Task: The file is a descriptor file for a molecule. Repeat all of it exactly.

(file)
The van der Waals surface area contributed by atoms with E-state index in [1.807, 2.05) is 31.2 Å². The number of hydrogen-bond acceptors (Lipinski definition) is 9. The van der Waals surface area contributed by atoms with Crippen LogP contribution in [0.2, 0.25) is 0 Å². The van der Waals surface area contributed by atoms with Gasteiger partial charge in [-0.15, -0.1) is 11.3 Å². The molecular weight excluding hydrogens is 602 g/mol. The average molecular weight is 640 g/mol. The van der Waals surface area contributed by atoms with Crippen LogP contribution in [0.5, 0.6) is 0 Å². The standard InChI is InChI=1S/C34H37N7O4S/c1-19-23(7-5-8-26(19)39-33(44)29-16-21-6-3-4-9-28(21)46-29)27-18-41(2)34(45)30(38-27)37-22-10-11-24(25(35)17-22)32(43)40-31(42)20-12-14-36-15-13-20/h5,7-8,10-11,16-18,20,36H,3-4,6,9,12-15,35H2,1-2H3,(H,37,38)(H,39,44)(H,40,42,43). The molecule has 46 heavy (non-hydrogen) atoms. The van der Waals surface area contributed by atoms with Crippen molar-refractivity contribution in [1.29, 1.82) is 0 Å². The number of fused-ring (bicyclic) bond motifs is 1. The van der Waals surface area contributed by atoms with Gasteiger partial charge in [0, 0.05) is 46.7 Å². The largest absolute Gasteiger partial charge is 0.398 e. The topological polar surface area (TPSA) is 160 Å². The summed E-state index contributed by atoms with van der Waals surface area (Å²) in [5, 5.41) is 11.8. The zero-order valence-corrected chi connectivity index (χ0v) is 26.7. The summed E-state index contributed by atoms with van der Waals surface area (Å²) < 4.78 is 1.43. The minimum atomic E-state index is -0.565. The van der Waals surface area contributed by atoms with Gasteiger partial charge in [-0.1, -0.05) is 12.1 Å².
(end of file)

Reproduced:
The van der Waals surface area contributed by atoms with E-state index in [1.807, 2.05) is 31.2 Å². The number of hydrogen-bond acceptors (Lipinski definition) is 9. The van der Waals surface area contributed by atoms with Crippen LogP contribution in [0.2, 0.25) is 0 Å². The van der Waals surface area contributed by atoms with Gasteiger partial charge in [-0.15, -0.1) is 11.3 Å². The molecular weight excluding hydrogens is 602 g/mol. The average molecular weight is 640 g/mol. The van der Waals surface area contributed by atoms with Crippen LogP contribution in [0.5, 0.6) is 0 Å². The standard InChI is InChI=1S/C34H37N7O4S/c1-19-23(7-5-8-26(19)39-33(44)29-16-21-6-3-4-9-28(21)46-29)27-18-41(2)34(45)30(38-27)37-22-10-11-24(25(35)17-22)32(43)40-31(42)20-12-14-36-15-13-20/h5,7-8,10-11,16-18,20,36H,3-4,6,9,12-15,35H2,1-2H3,(H,37,38)(H,39,44)(H,40,42,43). The molecule has 46 heavy (non-hydrogen) atoms. The van der Waals surface area contributed by atoms with Crippen molar-refractivity contribution in [1.29, 1.82) is 0 Å². The number of fused-ring (bicyclic) bond motifs is 1. The van der Waals surface area contributed by atoms with Gasteiger partial charge in [0, 0.05) is 46.7 Å². The largest absolute Gasteiger partial charge is 0.398 e. The topological polar surface area (TPSA) is 160 Å². The summed E-state index contributed by atoms with van der Waals surface area (Å²) in [5, 5.41) is 11.8. The zero-order valence-corrected chi connectivity index (χ0v) is 26.7. The summed E-state index contributed by atoms with van der Waals surface area (Å²) < 4.78 is 1.43. The minimum atomic E-state index is -0.565. The van der Waals surface area contributed by atoms with Gasteiger partial charge in [-0.1, -0.05) is 12.1 Å².